Malabo is the capital of Equatorial Guinea and located on Bioko Island. The Spanish colonial architecture throughout the city is stunning, with the highlight being the neo-Gothic, twin-towered Santa Isabel Cathedral. Stroll down Avenida De La Independencia and watch daily island life pass by. There's also a large number of monuments spread across the city. Many of these don't have information signs, which make them all the more intriguing.
Arena Blanca is located in Luba on Bioko Island and is undoubtably the most beautiful beach in Equatorial Guinea. It's a peaceful spot to chill on the powdery sand as tourists are virtually non-existent. You'll see plenty of locals heading out to fish on their wooden boats.
Sadly the only drawback was a large amount of litter scattered across the beach, although I would say that's now become more of a global issue.
Located on Bioko Island is the National Park of Malabo. It isn't typically what you'd expect when you hear the term 'National Park' but it's still a great place to go for a stroll. I'd recommend early evening as there's some monuments within the park that look great when they're lit up.
There's a restaurant inside the park, you can ride a bike round the lake, walk through the greenery, or just people watch.
The St. James and Our Lady of the Pillar Cathedral or Cathedral is located in Bata on mainland Equatorial Guinea. The Cathedral is part of the Catholic Church and is one of three Cathedrals in Equatorial Guinea. The architecture is neo-Gothic and is the work of several missionaries. It took three years to build and completed in 1954, although more recently, renovation work was carried out by the government in 2000. The artwork on the internal ceiling is very impressive!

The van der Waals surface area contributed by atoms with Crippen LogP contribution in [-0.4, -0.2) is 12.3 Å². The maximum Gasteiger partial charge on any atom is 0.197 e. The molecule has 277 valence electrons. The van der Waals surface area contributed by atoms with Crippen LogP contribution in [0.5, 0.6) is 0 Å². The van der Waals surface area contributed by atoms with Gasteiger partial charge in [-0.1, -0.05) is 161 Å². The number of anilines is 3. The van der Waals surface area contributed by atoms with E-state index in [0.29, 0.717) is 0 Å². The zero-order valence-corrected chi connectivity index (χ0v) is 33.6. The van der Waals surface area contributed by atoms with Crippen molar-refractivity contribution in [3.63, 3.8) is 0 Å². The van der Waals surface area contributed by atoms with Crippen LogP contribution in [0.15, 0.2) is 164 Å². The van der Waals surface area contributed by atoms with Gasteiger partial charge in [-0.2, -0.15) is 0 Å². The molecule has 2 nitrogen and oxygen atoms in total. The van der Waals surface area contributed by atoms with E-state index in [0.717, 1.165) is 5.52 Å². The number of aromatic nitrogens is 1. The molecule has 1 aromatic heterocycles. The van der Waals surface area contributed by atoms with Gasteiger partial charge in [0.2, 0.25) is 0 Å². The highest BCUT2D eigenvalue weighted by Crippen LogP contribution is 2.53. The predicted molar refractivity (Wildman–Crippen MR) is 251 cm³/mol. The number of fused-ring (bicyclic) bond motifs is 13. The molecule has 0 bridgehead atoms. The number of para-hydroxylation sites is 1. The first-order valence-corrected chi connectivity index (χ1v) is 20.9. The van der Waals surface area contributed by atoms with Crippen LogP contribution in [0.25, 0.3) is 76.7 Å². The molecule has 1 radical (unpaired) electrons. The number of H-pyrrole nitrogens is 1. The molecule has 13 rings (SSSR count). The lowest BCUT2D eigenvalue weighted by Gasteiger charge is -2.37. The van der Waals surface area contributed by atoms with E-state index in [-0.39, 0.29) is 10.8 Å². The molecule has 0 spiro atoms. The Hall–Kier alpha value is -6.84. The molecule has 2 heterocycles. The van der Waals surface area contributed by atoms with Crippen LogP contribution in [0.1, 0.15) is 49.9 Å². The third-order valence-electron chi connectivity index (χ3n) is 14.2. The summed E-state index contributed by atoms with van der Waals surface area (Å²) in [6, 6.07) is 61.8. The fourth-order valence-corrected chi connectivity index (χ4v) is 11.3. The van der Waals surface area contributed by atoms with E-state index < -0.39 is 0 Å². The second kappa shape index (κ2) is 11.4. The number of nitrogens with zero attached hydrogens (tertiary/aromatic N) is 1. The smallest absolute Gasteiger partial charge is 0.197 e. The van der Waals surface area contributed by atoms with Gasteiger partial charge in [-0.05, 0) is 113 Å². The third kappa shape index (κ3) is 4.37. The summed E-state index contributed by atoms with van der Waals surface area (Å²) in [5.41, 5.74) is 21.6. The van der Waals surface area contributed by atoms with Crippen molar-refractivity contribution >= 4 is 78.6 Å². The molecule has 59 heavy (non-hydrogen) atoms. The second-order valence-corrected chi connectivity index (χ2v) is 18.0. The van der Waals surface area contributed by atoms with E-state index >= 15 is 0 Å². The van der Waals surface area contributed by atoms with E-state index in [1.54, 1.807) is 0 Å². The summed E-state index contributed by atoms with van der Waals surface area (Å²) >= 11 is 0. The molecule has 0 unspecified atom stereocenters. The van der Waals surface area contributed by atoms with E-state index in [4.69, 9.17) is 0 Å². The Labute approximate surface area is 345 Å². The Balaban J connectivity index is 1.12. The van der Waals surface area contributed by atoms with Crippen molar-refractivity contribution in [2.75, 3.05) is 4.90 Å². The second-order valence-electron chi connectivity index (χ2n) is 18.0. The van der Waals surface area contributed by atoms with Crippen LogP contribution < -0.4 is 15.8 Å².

A multi-purpose stadium located in Bata that was completed in 2007. The stadium was constructed by the Chinese with an initial capacity of 22,000 but this was later increased to 35,000 with the addition of an upper tier. The reason for the increase was because the stadium was elected as one of the venues for the 2012 Africa Cup of Nations, and was also the spot where the opening ceremony took place.
The stadium was closed when I arrived, but with a lack of security, it's relatively easy to hop the fence and head to the upper tier for a photo!
The large square in the centre of Bata is called "Plaza de la Libertad" and often the central meet point within the city. There's the tall Reloj Clock Tower, a memorial statue to those who fought in the 1979 coup, and the entrance to the National Library, albeit not very well signposted. You don't need a huge amount of time here at the square, but definitely worth passing by.
The Torre de la Libertad is the Independence Tower located in Bata close to the corniche waterfront area. The Tower was inauguarated in 2011 in celebration for the independence of the nation. It's not the tallest and certainly an unusual tower. The design seems more fitting for Ashgabat in Turkmenistan (those who've been will understand). The tower lights up at night and there's also a revolving restaurant on the upper level.
I found decent food hard to come by during my time in Equatorial Guinea, but Restaurant La Ferme (Asador) in Bata was located in a nice beachfront spot. It was great to dine outside whilst watching the locals fish along the beach. The fresh vegetables and meat dish was the winner for me, but there's also plenty of fresh fish on the menu.
I agree with the online reviews in regard to the unnecessary caged animals outside the front of the restaurant, although don't let that put you off the food.